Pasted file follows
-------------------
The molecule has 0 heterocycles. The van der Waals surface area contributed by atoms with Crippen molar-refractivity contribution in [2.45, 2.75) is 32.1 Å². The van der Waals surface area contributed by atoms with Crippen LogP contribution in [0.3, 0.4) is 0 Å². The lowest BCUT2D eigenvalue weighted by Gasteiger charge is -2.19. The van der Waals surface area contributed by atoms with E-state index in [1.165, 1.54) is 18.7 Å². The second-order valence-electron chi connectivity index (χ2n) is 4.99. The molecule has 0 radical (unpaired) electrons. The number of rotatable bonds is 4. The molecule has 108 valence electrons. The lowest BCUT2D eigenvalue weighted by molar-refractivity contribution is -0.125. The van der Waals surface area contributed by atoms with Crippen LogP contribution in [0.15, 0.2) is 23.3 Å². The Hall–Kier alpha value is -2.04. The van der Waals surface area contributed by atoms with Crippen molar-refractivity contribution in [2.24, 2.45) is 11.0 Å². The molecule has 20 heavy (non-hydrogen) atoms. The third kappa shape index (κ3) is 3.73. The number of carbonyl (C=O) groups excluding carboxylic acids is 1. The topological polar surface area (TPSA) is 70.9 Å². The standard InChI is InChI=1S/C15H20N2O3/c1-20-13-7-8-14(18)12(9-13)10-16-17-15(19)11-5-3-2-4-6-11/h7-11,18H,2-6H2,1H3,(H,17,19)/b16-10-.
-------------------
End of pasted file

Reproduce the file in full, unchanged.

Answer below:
The molecule has 0 heterocycles. The van der Waals surface area contributed by atoms with Crippen molar-refractivity contribution in [2.45, 2.75) is 32.1 Å². The van der Waals surface area contributed by atoms with Crippen LogP contribution in [0.3, 0.4) is 0 Å². The lowest BCUT2D eigenvalue weighted by Gasteiger charge is -2.19. The van der Waals surface area contributed by atoms with E-state index in [1.165, 1.54) is 18.7 Å². The second-order valence-electron chi connectivity index (χ2n) is 4.99. The molecule has 0 radical (unpaired) electrons. The number of rotatable bonds is 4. The molecule has 108 valence electrons. The lowest BCUT2D eigenvalue weighted by molar-refractivity contribution is -0.125. The van der Waals surface area contributed by atoms with Crippen LogP contribution in [0.15, 0.2) is 23.3 Å². The Hall–Kier alpha value is -2.04. The van der Waals surface area contributed by atoms with Crippen molar-refractivity contribution in [2.24, 2.45) is 11.0 Å². The molecule has 20 heavy (non-hydrogen) atoms. The third kappa shape index (κ3) is 3.73. The number of carbonyl (C=O) groups excluding carboxylic acids is 1. The topological polar surface area (TPSA) is 70.9 Å². The standard InChI is InChI=1S/C15H20N2O3/c1-20-13-7-8-14(18)12(9-13)10-16-17-15(19)11-5-3-2-4-6-11/h7-11,18H,2-6H2,1H3,(H,17,19)/b16-10-.